For example, wealthier states spend more on education than poorer states so in order to help equalize education, the federal government should provide assistance to all states. This is in done by giving federal tax dollars to all states according to their needs for equalization of outcome. What could be fairer than to have citizens of the wealthier states pay the largest proportion of this equalization by additional taxes which are then redistributed back to the states according to population figures. This makes perfect sense if you ignore the fact that there is no justification under the constitution for the federal government to redistribute wealth.
Another approach to extending federal control over states is to make state and local governments dependent on federal funding. When a state wants to build new schools or highways, they often vote bonds to fund the construction. The federal government gives the states money for many purposes and that money is worked into the state budget. For the buyers of the bonds it is important to know the state has the ability to repay the bonds. The value of the bonds to the investors who buy them is based upon what they believe is the ability of the state to repay the bonds which in turn is based on the expectation of continued receipt by the state of millions of dollars from the federal government over the period of the bonds. Thus, the state builds up significant debt relying upon the continuance of funding from the federal government. Naturally, no money comes from the federal government without strings attached so the state must necessarily follow the dictates of the federal government in order to continue to receive this money.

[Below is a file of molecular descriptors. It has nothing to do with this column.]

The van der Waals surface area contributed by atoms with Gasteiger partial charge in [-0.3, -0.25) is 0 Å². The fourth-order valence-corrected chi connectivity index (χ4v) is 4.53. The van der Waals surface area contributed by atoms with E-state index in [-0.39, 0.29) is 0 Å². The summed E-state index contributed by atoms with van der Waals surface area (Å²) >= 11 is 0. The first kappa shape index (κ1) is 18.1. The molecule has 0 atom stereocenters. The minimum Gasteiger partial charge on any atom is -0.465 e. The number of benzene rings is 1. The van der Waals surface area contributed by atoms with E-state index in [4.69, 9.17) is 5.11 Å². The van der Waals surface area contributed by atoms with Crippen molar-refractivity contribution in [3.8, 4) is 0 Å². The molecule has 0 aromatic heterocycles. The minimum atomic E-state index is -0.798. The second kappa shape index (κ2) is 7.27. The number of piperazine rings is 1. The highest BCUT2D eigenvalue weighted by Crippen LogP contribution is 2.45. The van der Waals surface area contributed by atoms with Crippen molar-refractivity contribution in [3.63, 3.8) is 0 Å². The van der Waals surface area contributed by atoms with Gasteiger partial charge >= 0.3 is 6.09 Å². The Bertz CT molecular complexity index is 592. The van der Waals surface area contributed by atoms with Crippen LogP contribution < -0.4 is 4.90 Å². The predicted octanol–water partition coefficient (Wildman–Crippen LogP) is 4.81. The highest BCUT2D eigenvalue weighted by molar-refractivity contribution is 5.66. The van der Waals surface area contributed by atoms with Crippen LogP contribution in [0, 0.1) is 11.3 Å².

Once the states are sufficiently encumbered, it is no problem for federal lawmakers to extort the state to relinquish power it has under the Tenth Amendment of the Constitution. The federal government uses the newly acquired power to demand the state undertake various policies and the state has no choice but to comply. If the state does not do what the federal government requires, federal "assistance" funds are not provided. If the state does not receive the federal money, not only do they lose the "redistributed funds" from other states and their tax payers, their bond rating will drop thereby increasing the cost to the state for borrowing money for state needs. You can spin the process anyway you wish but in reality this is simple extortion.